Several times over the last few years, I’ve presented lectures and led workshops on sexual harassment and sexual misconduct. I began doing them as a member of a group called Peer Sexuality Outreach when I was a student at Berkeley in 1986, and have continued to offer them to various organizations. Many times I’ve thought about creating a more serious side business out of these trainings, but haven’t gotten around to it yet.
I’ve done trainings in a variety of settings — with Greeks on college campuses and with Presbyterian seminarians at Fuller. I always try and adapt what I’m doing to the specific needs of the organization I’m working with; seminarians get a slightly different message than secular high schoolers. And last Thursday, I did a training at my once and future boxing gym here in Pasadena. (I’m taking a break from boxing to concentrate on marathon training; I’ll go back to lifting and hitting things in August.)
I’d never done a sexual harassment/misconduct training in a gym setting before. I spend a lot of time in gyms, and indeed have flirted with the idea of going through trainer certification at some point in the future. Personal trainers have been a huge part of my life. I’ve worked with running coaches and boxing coaches and weight-lifting coaches; my wife and I are absolutely devoted to Stephanie, our Pilates instructor. I’ve got enormous respect for the folks who have not only made fitness the source of their livelidhood, but who are committed to helping others reach their physical goals.
But gyms, like restaurants, are notoriously hostile work environments for women. While sexual harassment can happen anywhere, I hear an unusually high number of (often appalling) anecdotes from folks who have worked in the fitness world. And even though boxing and kickboxing have become much more popular in the past decade, gyms that focus primarily on these activities have a particularly bad reputation. Folks who have never worked out in a boxing gym make some unfair (and some warranted) assumptions about what might go on there; many women in particular are nervous about walking in the door to sign up for classes or personal training. The fear of being harassd, of being hit on, of being placed in an ugly situation — these fears are real, and they hurt the business potential of those who own and operate these clubs.
My sexual harassment seminar on Thursday was light-hearted. There’s a trick to doing these workshops: on the one hand, you need a certain amount of engaging humor in order to put folks at ease. On the other hand, you want to make it absolutely clear that you take this subject very seriously — too much humor can make it seem as if sexual harassment training is like one of those Comedy Traffic Schools, where the unstated message is that the whole experience is a frustrating waste of time. Getting people to understand what sexual harassment is, and what it isn’t; getting people (especially men) to make a commitment to work to create a safe environment for all employees and clients — this is vital, serious stuff.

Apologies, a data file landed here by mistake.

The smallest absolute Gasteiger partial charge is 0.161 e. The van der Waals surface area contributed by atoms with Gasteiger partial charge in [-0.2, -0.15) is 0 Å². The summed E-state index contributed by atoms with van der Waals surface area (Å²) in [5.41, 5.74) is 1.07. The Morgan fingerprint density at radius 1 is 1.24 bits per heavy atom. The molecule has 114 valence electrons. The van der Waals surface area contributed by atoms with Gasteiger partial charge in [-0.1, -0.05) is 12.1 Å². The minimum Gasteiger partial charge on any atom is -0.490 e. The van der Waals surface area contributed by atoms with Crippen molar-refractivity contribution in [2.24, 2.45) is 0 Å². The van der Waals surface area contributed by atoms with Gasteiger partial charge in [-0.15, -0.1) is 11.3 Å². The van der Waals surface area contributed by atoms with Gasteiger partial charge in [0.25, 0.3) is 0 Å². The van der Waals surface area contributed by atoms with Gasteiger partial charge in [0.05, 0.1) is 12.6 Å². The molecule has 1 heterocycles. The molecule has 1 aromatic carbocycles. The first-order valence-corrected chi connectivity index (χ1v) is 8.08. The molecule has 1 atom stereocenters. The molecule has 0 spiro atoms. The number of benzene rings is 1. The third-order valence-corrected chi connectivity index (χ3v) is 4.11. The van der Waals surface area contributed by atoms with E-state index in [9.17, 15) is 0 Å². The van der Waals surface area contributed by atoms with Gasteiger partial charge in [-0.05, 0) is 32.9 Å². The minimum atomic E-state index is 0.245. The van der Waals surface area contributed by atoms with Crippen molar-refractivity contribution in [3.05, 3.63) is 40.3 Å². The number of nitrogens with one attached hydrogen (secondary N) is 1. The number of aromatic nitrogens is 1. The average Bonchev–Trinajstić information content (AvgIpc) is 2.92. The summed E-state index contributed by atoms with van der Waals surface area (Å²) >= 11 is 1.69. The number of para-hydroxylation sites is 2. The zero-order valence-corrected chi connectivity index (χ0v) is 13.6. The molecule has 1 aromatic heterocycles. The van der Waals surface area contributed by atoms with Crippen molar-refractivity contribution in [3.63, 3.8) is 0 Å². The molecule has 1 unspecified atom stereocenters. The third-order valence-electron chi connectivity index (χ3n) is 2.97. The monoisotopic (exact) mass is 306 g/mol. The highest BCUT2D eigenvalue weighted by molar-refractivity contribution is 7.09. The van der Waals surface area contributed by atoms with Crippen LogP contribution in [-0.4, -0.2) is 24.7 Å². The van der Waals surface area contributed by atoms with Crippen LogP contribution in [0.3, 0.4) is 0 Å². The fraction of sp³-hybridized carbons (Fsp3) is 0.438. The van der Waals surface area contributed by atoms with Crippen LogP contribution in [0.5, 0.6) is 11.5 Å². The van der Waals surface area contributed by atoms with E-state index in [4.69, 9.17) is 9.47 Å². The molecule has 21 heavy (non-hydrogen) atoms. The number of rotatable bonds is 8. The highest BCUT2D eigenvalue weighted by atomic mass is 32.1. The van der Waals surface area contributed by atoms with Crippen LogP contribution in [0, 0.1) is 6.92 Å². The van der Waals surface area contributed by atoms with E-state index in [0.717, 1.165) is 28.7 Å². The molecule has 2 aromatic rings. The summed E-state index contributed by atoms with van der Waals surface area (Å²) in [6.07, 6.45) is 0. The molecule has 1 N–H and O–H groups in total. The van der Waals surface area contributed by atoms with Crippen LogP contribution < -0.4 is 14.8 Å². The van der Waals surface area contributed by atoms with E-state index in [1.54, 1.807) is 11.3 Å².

The most sensitive area of my whole presentation dealt with “consensual relationships” between trainers and clients. I reminded the various coaches and trainers at the gym that every national certifying body in the American fitness world considers sexual relations between a trainer and a current client to be profoundly unethical. This gym, like most gyms I’ve been around (and I’ve been around a great many) has a certain percentage of trainers who honor this rule more in the breach than in the observance. I noted the rules barring these sorts of relationships between professors and students, between lawyers and clients, between doctors and patients. “If you want to be seen as the professionals you are”, I said, “then you need to be willing to live up to a professional code of behavior. And you’ve got to do more than just follow the rules yourself — you’ve got to be willing to hold your fellow trainers accountable. Their misbehavior reinforces a stereotype that ends up reflecting badly on you and everyone else in the business.”
In an ideal world, people would go through sexual harassment workshops because they want to create a safe space for everyone. Realistically, the fear of litigation is the reason why I get paid to come in and do these trainings (and some larger, corporate entitites get paid huge sums to come in and present slick, packaged, day-long workshops.) But my concern is less with the motive than with the outcome. Whether I’ve been brought in to prevent lawsuits or because there’s a genuine desire to create a safe, fun, healthy atmosphere for everyone doesn’t matter. If people end up doing the right things for the wrong reasons, it’s still a damned sight better than not doing the right things at all.
This was my first workshop that got videotaped; at some point, I’ll see if I can’t get excerpts on to Youtube.